BENNER: An Average Joe Hack’s 36 holes in Purgatory
By Bill Benner, Indianapolis Business Journal, AUGUST 11-17, 2003
It was the most fun I’ve ever had shooting 113, a mere 31 over par, in golf.
It was the most fun because it was one of the biggest challenges I ever have undertaken in golf.
But before I dig into the details, a preface.
As I have noted in this space, I am Average Joe Hack on the links.
I can occasionally hit a shot that indicates a modicum of hand-eye coordination and some mastery of the golf swing’s many moving parts. Sometimes I can even do it twice in a row.
Then my next shot–or two–will appear to be the product of a duffer who borrowed his uncle’s clubs and has maybe played no more than two or three rounds. Ever.
That maddening inconsistency is what, at once, drives me both to and away from the game. It’s the love-hate relationship all golfers have with the game, and why we’re also reminded that golf spelled backward is flog.
Anyway, inspired by the sight of the world’s greatest golfers being flogged themselves during the recent British Open, I decided I wanted to take my Average Joe Hack game onto one of the most difficult courses in this area. I wanted to play said course from the back-back-BACK tees, play strictly according to USGA rules (no mulligans, no gimmies, no improved lies), count every stinkin’ stroke, and see how I fared.
Thus, I headed to the imaginatively, figuratively and literally named Purgatory Golf Club, a few miles north of Noblesville off State Road 37.
Why Purgatory? Well, for starters, length, baby. From the tips, it is 7,754 yards. Co-owner/Director of Golf Mike Merchent says he knows of no longer par-72 course in America. It features a 741-yard par-5, several back-breaking 470-yard-plus par 4s and a couple of 230-yard, all-carry par 3s. It has 8,000 tons of sand (actually, crushed limestone) in nearly 130 bunkers. It has five lakes, slick undulating greens and enough heather, gorse, fescue and non-grassy green stuff to feed several hundred goats for eternity.
But it also has an enchanting design, gleaned from the inspirations of legendary architects Alistair MacKenzie, George Thomas, Seth Raynor and Indiana’s own Bill Diddle. Ron Kern, with input from Merchent, is the designer who turned farm fields into what I believe is the best new public-access course in Indiana. At least the best new one I’ve played.
Fact is, it’s more beauty than beast. The greens are firm and fast, but fair. A well-struck putt is rewarded. The fairways, which I strolled across during my forays into the bunkers and rough, were exceptional. And even the rough–and I saw plenty of it–wasn’t as bad as I remembered when I played Purgatory a year ago. Indeed, I lost just one ball as I beat it around those 7,700 yards, and that was one I dumped in the water.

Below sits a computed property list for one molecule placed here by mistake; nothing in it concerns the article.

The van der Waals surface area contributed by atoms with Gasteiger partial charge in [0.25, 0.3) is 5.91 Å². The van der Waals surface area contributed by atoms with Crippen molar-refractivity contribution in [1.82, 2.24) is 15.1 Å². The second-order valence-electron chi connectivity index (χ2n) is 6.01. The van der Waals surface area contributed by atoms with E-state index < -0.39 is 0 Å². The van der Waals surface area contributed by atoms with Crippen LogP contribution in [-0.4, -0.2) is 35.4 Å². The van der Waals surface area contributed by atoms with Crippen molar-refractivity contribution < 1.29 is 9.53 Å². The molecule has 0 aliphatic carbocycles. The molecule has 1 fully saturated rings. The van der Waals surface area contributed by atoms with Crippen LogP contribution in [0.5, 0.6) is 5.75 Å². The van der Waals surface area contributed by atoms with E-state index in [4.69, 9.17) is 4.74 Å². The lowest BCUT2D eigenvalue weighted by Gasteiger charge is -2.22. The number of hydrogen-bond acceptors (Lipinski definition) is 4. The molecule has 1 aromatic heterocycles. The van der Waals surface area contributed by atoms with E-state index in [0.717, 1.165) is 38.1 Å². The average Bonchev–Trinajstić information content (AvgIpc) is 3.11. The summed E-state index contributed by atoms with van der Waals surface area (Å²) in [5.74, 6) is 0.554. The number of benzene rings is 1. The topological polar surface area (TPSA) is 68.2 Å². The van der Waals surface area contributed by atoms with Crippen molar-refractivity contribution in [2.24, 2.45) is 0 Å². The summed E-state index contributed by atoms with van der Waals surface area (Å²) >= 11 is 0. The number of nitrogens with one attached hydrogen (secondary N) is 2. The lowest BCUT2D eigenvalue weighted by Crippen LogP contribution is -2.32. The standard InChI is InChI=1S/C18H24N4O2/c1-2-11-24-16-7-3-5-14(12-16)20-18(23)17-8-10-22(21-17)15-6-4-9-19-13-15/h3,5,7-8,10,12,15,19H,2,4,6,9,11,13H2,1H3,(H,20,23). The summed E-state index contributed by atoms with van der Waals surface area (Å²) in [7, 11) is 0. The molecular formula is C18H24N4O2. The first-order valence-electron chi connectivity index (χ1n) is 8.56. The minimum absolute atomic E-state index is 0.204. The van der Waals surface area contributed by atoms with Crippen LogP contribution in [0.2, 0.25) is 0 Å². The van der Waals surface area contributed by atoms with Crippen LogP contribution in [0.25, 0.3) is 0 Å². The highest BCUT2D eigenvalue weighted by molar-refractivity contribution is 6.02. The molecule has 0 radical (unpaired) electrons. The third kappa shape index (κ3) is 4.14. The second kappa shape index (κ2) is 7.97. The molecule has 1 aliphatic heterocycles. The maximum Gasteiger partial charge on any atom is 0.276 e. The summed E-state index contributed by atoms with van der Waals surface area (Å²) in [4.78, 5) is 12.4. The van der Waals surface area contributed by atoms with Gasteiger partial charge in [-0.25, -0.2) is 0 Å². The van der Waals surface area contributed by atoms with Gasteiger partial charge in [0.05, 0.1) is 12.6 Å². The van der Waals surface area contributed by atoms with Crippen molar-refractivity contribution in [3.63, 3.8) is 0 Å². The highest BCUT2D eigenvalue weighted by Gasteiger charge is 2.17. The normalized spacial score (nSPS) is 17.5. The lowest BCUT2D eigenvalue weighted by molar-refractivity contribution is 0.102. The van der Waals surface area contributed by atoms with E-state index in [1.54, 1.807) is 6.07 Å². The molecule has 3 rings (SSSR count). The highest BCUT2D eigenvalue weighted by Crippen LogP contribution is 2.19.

In just three years, Purgatory has grown in beautifully.
But from the tips, make no mistake, it’s a mighty test, not just for Average Joe Hack, but for my playing partners Jon, The Other Bill and Merchent, who provided a fascinating play-by-play of the design concepts and influences incorporated into each hole.
Purgatory starts out gently enough–No. 1 is just an average 372 yards from the back–but it turns mean on the second hole, where a 262-yard carry over water is required to reach the fairway. From then on, there’s just no letup.
I was highly encouraged when I made the turn in 49, but my euphoria was short-lived. I topped a drive and made triple at the 10th, and my death march had begun.
On the 741-yard, par-5 13th, I had a dirty dozen. Yep, 12. From the back tee, it’s a 309-yard carry over some really gnarly, uh, stuff. I got into the giggle weeds off the tee and chopped it five times before I finally reached the rough alongside the fairway. When I finally got to the green, I proceeded to 3-putt for my 12. Then, on the next three holes, I went 7, 8 and 9–the 9 abetted by the bunker that it took me four–count ‘em, four!–hacks to get out of.
Thus, I brought it home in 64 for my 113, but I still felt a perverse sense of satisfaction. I’d played it down, counted them all and lost only the one ball. Mike, who can really play when he’s able to get out of the pro shop, struggled on the front but brought it home in 38. Jon took great pride in breaking 90 (89) while The Other Bill totaled 106.
Undaunted, we ate lunch, then The Other Bill, Mike and I headed out for a second 18–this time from the blue tees, which measure “only” 6,796. In fact, Purgatory features six sets of tees, and can be taken down to just 4,562 yards from the front. It was probably because we all played better, but the 6,796 yards didn’t seem daunting at all, and the afternoon 18 brought another kind of joy. Mike eagled the 18th and shot 75; The Other Bill checked in at 89 and I departed quite satisfied with my 92–and again, only one lost ball.
In all, it was quite a day–36 holes, 14,550 yards, 205 strokes and only two lost balls. Average Joe Hack had survived in Purgatory.
Besides, sometimes it’s about the challenge, not the score.
Benner, a former sports columnist for The Indianapolis Star, is now vice president of communications for the not-for-profit Indiana Sports Corp. His column appears weekly. To comment on this column, go to IBJ Forum at www.ibj.com or send e-mail firstname.lastname@example.org.